Whether you’re actively cultivating it or not, you have a personal brand. You and your work create an impression that colleagues and clients factor into how they interact with you. If you are unaware of how you are perceived, ask colleagues to describe your brand. Would they offer words like trustworthy, creative, funny or positive? Might they also mention a tendency to procrastinate, argue or promote unrealistic expectations?
The less well-known you are, the more first impressions and perceptions create your brand. You may be a brilliant analyst, but if you’re meeting with people who don’t know your work and you keep them waiting, their impression may be that you are overextended or forgetful at best, or arrogant and inconsiderate at worse.
When those same people get to know you better, they may be able to put their first impressions into context: you tend to be late to meetings because you’re conscientious, working right up to, and often beyond, the last minute to address a customer’s concerns. They can put your behavior into context because they have a full picture of you—your values, priorities, character—and your work product.
But why wait for others to define—rightly or wrongly—your brand? Taking the time to define your best brand and proactively advance it can pay off in ways you may never even realize.
How to build your best brand
Think about what a brand is intended to do. Companies with strong brands, such as Apple, Lancome, Mercedes and McDonald’s, promote specific characteristics that their target customers appreciate, be it sophisticated style, low cost, mainstream popularity or advanced engineering. Customers’ expectations are shaped by the brand. Likewise, you want your brand to help people know what they can expect from you.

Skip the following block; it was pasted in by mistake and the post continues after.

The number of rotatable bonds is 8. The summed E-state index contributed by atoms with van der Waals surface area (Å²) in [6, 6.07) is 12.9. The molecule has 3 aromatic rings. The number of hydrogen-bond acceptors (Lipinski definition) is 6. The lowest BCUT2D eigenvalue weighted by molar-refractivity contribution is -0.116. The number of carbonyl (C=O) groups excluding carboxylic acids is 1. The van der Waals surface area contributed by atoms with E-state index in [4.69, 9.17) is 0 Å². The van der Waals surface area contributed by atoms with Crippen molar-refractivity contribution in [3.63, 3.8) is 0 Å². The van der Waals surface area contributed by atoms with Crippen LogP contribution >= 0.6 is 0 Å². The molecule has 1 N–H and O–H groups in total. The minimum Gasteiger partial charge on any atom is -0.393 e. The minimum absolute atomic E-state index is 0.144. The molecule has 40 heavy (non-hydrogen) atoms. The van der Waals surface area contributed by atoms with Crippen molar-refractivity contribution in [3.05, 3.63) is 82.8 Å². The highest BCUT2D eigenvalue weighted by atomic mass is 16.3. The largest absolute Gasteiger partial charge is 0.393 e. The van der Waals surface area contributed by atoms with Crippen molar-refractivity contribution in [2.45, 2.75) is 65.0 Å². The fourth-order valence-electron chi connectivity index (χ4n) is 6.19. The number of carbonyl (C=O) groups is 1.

Define key strengths
Developing a personal brand statement is helpful in figuring out what you want to be “famous” for. Begin by taking an honest inventory of your positive attributes and skills as well as any negative elements. You’ll want to come up with an action plan for eliminating those negatives before they undermine your brand.
Which strengths are unique?
When identifying your skills and competencies, remember that we all have many gifts but when it comes to branding, a lengthy list isn’t very helpful. You want to identify skills and qualities that are distinctive, that differentiate you from others and that are valued by others. Your encyclopedic knowledge of the history of duckpin bowling might be distinctive, but it probably won’t be valued by colleagues and clients who are more interested in your technical skills or management style.
Next, review the companies or departments where you’ve worked to identify your environments of success. Being a product manager at Microsoft says a lot about the kinds of companies and products you are comfortable dealing with. If most of your experience is with just one company, consider the depth and breadth of your experience there, especially specific projects you undertook, such as a new product launch or a targeted marketing campaign. Did these projects often involve special challenges, such as limited budgets, short timeframes or reduced staffing? The ability to thrive in that kind of environment may be an important aspect of your brand.